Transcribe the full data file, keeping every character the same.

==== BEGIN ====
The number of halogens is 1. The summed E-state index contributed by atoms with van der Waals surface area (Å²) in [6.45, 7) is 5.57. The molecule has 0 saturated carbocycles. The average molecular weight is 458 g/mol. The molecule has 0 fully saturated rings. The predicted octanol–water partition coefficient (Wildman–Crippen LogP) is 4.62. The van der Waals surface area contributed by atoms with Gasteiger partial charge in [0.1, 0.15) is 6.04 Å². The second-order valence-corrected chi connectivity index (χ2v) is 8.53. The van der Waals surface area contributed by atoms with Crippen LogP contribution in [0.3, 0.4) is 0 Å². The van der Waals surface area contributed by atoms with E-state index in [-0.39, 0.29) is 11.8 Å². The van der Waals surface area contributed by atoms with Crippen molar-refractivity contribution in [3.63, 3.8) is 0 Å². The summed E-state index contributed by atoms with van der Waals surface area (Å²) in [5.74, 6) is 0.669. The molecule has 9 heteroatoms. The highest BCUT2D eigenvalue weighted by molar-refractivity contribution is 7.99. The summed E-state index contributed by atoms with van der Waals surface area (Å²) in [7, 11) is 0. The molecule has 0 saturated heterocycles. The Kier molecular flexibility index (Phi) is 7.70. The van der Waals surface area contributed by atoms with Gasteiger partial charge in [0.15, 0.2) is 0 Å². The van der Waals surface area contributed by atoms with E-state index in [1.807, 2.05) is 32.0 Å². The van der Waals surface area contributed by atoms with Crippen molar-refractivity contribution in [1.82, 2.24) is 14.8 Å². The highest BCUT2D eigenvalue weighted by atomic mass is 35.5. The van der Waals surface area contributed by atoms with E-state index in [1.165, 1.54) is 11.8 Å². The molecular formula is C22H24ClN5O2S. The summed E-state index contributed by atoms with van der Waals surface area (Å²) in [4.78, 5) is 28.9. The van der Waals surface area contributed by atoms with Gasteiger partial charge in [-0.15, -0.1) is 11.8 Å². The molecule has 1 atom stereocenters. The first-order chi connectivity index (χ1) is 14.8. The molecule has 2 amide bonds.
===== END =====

The number of halogens is 1. The summed E-state index contributed by atoms with van der Waals surface area (Å²) in [6.45, 7) is 5.57. The molecule has 0 saturated carbocycles. The average molecular weight is 458 g/mol. The molecule has 0 fully saturated rings. The predicted octanol–water partition coefficient (Wildman–Crippen LogP) is 4.62. The van der Waals surface area contributed by atoms with Gasteiger partial charge in [0.1, 0.15) is 6.04 Å². The second-order valence-corrected chi connectivity index (χ2v) is 8.53. The van der Waals surface area contributed by atoms with Crippen LogP contribution in [0.3, 0.4) is 0 Å². The van der Waals surface area contributed by atoms with E-state index in [-0.39, 0.29) is 11.8 Å². The van der Waals surface area contributed by atoms with Crippen molar-refractivity contribution in [3.63, 3.8) is 0 Å². The summed E-state index contributed by atoms with van der Waals surface area (Å²) in [5.74, 6) is 0.669. The molecule has 9 heteroatoms. The highest BCUT2D eigenvalue weighted by molar-refractivity contribution is 7.99. The summed E-state index contributed by atoms with van der Waals surface area (Å²) in [7, 11) is 0. The molecule has 0 saturated heterocycles. The Kier molecular flexibility index (Phi) is 7.70. The van der Waals surface area contributed by atoms with Gasteiger partial charge in [0.15, 0.2) is 0 Å². The van der Waals surface area contributed by atoms with E-state index in [1.807, 2.05) is 32.0 Å². The van der Waals surface area contributed by atoms with Crippen molar-refractivity contribution in [1.82, 2.24) is 14.8 Å². The highest BCUT2D eigenvalue weighted by atomic mass is 35.5. The van der Waals surface area contributed by atoms with E-state index in [1.165, 1.54) is 11.8 Å². The molecular formula is C22H24ClN5O2S. The summed E-state index contributed by atoms with van der Waals surface area (Å²) in [4.78, 5) is 28.9. The van der Waals surface area contributed by atoms with Gasteiger partial charge in [-0.15, -0.1) is 11.8 Å². The molecule has 1 atom stereocenters. The first-order chi connectivity index (χ1) is 14.8. The molecule has 2 amide bonds.